Now, if any one had heard of the classic Kamp Family Forced Family Fun (FFF) Adventure on a deep-sea fishing boat in the Atlantic Ocean they may be aware that I do not fair well at sea. If you have ever been sailing in the ocean for a Full-Day Trip of any kind with mostly tourists that have not prepared themselves with motion-sickness medicine because 'they don't get sick' then you can imagine what my memories are like. Mind you the trip we took as children was supposed to be a half-day. A certain someone took liberties with his children's schedules and booked the full-day without telling them. #stillbitter
This time I was prepared. A quick stop at the chemist shop and little motivational self-talk and I did fine. Not great, but fine. I was even able to join the rest of the family on the front of the boat to watch the waves and catch some scenery. To my relief all of the kids did great too. Which means there might be a future of scuba diving in the Wychocki family after all.
Before I start, here's a tip. If you ever do the snorkel safari at Magic Reef Cruises, wear a suit. Jellyfish stings hurt.
But other wise, do Magic Reef Cruises to see the GBR. They rock.
When we got on the boat, everything was fine. Later, the water was colored puke green. The boat stopped at a floating pontoon boat/ platform thing were you could go snorkeling and scuba-diving but if you don't want to get wet but want to see the reef, they have semi submarines and glass bottom boats were you can see the coral. But the best part of Magic Reef is the big fish named Wally. He's very friendly and will swim up to you when your snorkeling or scuba-diving and you can pet him. Long story short, Wally is Awesome!!!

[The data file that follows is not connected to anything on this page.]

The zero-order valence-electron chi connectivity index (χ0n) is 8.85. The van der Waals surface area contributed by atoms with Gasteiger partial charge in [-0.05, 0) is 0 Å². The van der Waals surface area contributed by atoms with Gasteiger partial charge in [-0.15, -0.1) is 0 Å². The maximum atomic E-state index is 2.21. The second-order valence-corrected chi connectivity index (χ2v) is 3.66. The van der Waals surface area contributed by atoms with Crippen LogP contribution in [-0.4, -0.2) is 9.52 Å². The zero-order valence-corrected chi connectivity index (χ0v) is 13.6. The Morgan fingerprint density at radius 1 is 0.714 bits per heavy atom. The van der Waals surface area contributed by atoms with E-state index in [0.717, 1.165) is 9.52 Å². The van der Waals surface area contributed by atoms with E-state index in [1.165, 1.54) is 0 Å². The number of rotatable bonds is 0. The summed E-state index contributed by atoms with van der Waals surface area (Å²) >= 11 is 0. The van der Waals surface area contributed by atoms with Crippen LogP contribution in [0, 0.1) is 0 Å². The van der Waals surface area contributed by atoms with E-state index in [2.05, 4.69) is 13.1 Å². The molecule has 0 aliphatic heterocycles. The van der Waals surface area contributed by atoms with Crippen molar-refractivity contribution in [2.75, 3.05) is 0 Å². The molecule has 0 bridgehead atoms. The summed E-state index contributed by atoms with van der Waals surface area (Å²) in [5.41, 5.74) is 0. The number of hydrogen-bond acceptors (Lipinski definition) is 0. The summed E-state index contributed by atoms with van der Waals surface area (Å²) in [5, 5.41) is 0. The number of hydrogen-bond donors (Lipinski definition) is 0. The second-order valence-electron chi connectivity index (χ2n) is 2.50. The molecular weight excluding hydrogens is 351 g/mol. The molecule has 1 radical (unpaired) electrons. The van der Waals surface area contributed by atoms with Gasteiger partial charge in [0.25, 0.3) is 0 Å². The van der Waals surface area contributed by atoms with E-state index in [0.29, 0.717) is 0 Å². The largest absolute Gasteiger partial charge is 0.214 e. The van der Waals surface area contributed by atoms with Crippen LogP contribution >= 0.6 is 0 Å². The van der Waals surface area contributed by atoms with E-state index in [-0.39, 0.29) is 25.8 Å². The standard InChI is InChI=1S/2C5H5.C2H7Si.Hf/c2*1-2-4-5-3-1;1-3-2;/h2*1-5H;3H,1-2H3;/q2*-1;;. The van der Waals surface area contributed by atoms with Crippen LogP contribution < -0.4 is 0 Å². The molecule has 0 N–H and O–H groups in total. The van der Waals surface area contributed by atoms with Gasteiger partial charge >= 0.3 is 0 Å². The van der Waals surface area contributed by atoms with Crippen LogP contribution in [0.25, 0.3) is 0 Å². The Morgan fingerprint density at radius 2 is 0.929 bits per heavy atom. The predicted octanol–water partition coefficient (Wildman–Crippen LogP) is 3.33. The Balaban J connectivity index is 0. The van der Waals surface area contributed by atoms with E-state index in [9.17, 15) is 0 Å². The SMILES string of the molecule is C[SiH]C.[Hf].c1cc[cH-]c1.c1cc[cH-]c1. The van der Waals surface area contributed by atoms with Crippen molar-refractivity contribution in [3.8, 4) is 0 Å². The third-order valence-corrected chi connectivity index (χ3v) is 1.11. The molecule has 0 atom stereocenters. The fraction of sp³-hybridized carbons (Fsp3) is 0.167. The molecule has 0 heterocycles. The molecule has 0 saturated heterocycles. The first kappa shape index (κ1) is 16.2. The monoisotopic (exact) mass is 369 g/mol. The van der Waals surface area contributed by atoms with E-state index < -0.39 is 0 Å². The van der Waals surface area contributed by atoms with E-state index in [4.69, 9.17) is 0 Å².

When I went snorkeling, it was like swimming over a giant rainbow. There were red fish, and blue fish, and one fish and two fish. The coral is beautiful. There were one ore two HUMONGOUS corals that must of been a billion years old because they only grown a centimeter a year. They look like giant brains. Speaking of giant,
when lunch was over the workers fed the leftovers to the fish and a giant group of fish, including Wally, came and swam on the platform were you sit when you get on your flippers.
The Great Barrier Reef is one of the coolest things I have ever been to. So many fish, so much coral, and scuba diving! Scuba diving is really fun. It does feel weird breathing out of your mouth for 20 minutes, but it’s worth it! (and I found Nemo!)
In all of the reef there are only a few Humphead Maori Wrasses, and the most famous one is named Wally. Wally is a very friendly fish you can touch and swim with him. Wally loves to be around people and is very happy when the tourists are there. Maddy, Dad, and me have some pictures with him. He even photo-bombed Dad!
The one thing I hate about the reef is the jellyfish. The jellyfish in the reef look like clumps of debris, but are really mean. I had one sting that hurt for at least 45 minutes. I wish I had worn a wetsuit.
But overall, the reef was amazing. If only I had a Mertail…
I only have a few "must see" travel places on my bucket list and The Great Barrier Reef is one of them. Others include India (remember how that turned out), Germany, and the Netherlands. And of course Japan and Scotland, but I have been to those already - but we are going back again, yeah! I just didn't think we could swing Australia on this trip, but when we shorted SE Asia, we were able to make it for a couple of weeks. And the GBR is FANTASTIC!
I can't add anymore than what the girls said above, except for a little more on that Wrasses fish named Wally. He is on the boat company's website, their brochures and their posters all around town. I thought to myself, what a lucky couple of photographs to get that fish up so close. I'll bet it is rare to get that close to such a big fish. But was I wrong!
When I jokingly asked "What is our chance to see a fish like that?", they smiled and laughed and said - about 98%. Then added, "You won't only see a fish like that, you will see that exact fish, and his name is Wally".
Sure enough, as soon as we got in the water, there was Wally waiting for the tourist like an eager puppy. 364 days-a-year, he swims amongst the snorkelers and divers and get hugs, pets and treats. It was just so amazing to me - who knew a fish wanted touchy-feely human interaction so much? He did not disappoint and I think every single one of the 150 people on our boat got to play with him; what a treat.
Oh, and yes, Izzy and I dove together and we all look forward to getting our certification - maybe in Paw Paw Lake?!?
The Great Barrier Reef is amazing. If you are ever near Queensland Australia, do not pass up the opportunity!